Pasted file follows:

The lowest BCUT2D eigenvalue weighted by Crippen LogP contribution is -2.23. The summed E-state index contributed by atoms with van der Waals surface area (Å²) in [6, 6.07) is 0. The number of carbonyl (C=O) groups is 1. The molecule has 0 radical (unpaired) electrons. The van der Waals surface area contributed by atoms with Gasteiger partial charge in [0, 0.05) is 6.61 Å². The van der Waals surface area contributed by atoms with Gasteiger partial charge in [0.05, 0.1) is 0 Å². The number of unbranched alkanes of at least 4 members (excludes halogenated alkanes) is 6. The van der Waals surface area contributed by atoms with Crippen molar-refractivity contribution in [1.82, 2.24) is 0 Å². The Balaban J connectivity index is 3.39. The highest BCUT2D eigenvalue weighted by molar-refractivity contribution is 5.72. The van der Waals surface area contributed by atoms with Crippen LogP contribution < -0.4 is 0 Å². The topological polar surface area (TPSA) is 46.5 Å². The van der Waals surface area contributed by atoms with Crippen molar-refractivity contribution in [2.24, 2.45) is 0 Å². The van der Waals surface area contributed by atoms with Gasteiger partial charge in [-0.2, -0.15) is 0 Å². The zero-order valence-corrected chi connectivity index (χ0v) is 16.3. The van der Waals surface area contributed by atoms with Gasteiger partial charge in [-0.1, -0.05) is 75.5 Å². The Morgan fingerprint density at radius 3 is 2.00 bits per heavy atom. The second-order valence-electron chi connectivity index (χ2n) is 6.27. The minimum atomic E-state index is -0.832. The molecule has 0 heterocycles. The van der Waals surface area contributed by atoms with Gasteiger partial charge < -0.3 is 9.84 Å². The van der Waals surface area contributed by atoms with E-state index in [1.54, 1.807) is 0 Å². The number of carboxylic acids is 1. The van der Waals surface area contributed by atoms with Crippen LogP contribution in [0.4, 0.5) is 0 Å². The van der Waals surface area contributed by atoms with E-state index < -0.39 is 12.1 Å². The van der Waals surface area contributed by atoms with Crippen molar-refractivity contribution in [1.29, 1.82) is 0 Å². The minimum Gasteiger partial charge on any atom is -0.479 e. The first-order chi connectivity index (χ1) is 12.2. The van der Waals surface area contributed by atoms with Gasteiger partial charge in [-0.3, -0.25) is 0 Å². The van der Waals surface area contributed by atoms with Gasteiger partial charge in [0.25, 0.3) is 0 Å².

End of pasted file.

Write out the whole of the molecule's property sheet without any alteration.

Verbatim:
The lowest BCUT2D eigenvalue weighted by Crippen LogP contribution is -2.23. The summed E-state index contributed by atoms with van der Waals surface area (Å²) in [6, 6.07) is 0. The number of carbonyl (C=O) groups is 1. The molecule has 0 radical (unpaired) electrons. The van der Waals surface area contributed by atoms with Gasteiger partial charge in [0, 0.05) is 6.61 Å². The van der Waals surface area contributed by atoms with Gasteiger partial charge in [0.05, 0.1) is 0 Å². The number of unbranched alkanes of at least 4 members (excludes halogenated alkanes) is 6. The van der Waals surface area contributed by atoms with Crippen molar-refractivity contribution in [1.82, 2.24) is 0 Å². The Balaban J connectivity index is 3.39. The highest BCUT2D eigenvalue weighted by molar-refractivity contribution is 5.72. The van der Waals surface area contributed by atoms with Crippen LogP contribution < -0.4 is 0 Å². The topological polar surface area (TPSA) is 46.5 Å². The van der Waals surface area contributed by atoms with Crippen molar-refractivity contribution in [2.24, 2.45) is 0 Å². The van der Waals surface area contributed by atoms with Gasteiger partial charge in [-0.2, -0.15) is 0 Å². The zero-order valence-corrected chi connectivity index (χ0v) is 16.3. The van der Waals surface area contributed by atoms with Gasteiger partial charge in [-0.1, -0.05) is 75.5 Å². The Morgan fingerprint density at radius 3 is 2.00 bits per heavy atom. The second-order valence-electron chi connectivity index (χ2n) is 6.27. The minimum atomic E-state index is -0.832. The molecule has 0 heterocycles. The van der Waals surface area contributed by atoms with Gasteiger partial charge < -0.3 is 9.84 Å². The van der Waals surface area contributed by atoms with E-state index in [1.54, 1.807) is 0 Å². The number of carboxylic acids is 1. The van der Waals surface area contributed by atoms with Crippen LogP contribution in [0.4, 0.5) is 0 Å². The van der Waals surface area contributed by atoms with E-state index < -0.39 is 12.1 Å². The van der Waals surface area contributed by atoms with Crippen molar-refractivity contribution in [1.29, 1.82) is 0 Å². The minimum Gasteiger partial charge on any atom is -0.479 e. The first-order chi connectivity index (χ1) is 12.2. The van der Waals surface area contributed by atoms with Gasteiger partial charge in [-0.3, -0.25) is 0 Å². The van der Waals surface area contributed by atoms with Gasteiger partial charge in [0.25, 0.3) is 0 Å².